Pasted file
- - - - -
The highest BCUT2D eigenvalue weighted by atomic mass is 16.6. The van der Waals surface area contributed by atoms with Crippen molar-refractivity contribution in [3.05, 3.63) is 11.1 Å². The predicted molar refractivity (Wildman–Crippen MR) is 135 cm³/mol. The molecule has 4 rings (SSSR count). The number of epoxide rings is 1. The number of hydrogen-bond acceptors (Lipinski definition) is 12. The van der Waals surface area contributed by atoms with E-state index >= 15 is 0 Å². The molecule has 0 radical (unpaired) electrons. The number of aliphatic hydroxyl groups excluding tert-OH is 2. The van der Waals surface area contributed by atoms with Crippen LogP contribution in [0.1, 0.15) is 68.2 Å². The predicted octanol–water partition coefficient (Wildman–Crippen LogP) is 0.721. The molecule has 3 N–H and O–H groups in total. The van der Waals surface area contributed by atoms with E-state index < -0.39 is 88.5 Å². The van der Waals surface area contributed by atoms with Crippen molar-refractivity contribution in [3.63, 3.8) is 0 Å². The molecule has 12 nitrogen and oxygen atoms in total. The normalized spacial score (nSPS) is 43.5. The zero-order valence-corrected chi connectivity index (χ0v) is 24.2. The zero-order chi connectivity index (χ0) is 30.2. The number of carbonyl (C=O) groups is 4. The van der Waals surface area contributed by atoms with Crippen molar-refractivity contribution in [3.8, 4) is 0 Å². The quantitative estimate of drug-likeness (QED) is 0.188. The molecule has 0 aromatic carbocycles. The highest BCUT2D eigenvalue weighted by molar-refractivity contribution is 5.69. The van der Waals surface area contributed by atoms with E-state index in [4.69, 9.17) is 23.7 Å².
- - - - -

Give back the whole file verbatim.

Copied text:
The highest BCUT2D eigenvalue weighted by atomic mass is 16.6. The van der Waals surface area contributed by atoms with Crippen molar-refractivity contribution in [3.05, 3.63) is 11.1 Å². The predicted molar refractivity (Wildman–Crippen MR) is 135 cm³/mol. The molecule has 4 rings (SSSR count). The number of epoxide rings is 1. The number of hydrogen-bond acceptors (Lipinski definition) is 12. The van der Waals surface area contributed by atoms with E-state index >= 15 is 0 Å². The molecule has 0 radical (unpaired) electrons. The number of aliphatic hydroxyl groups excluding tert-OH is 2. The van der Waals surface area contributed by atoms with Crippen LogP contribution in [0.1, 0.15) is 68.2 Å². The predicted octanol–water partition coefficient (Wildman–Crippen LogP) is 0.721. The molecule has 3 N–H and O–H groups in total. The van der Waals surface area contributed by atoms with E-state index < -0.39 is 88.5 Å². The van der Waals surface area contributed by atoms with Crippen molar-refractivity contribution in [3.63, 3.8) is 0 Å². The molecule has 12 nitrogen and oxygen atoms in total. The normalized spacial score (nSPS) is 43.5. The zero-order valence-corrected chi connectivity index (χ0v) is 24.2. The zero-order chi connectivity index (χ0) is 30.2. The number of carbonyl (C=O) groups is 4. The van der Waals surface area contributed by atoms with Crippen molar-refractivity contribution in [3.8, 4) is 0 Å². The quantitative estimate of drug-likeness (QED) is 0.188. The molecule has 0 aromatic carbocycles. The highest BCUT2D eigenvalue weighted by molar-refractivity contribution is 5.69. The van der Waals surface area contributed by atoms with E-state index in [4.69, 9.17) is 23.7 Å².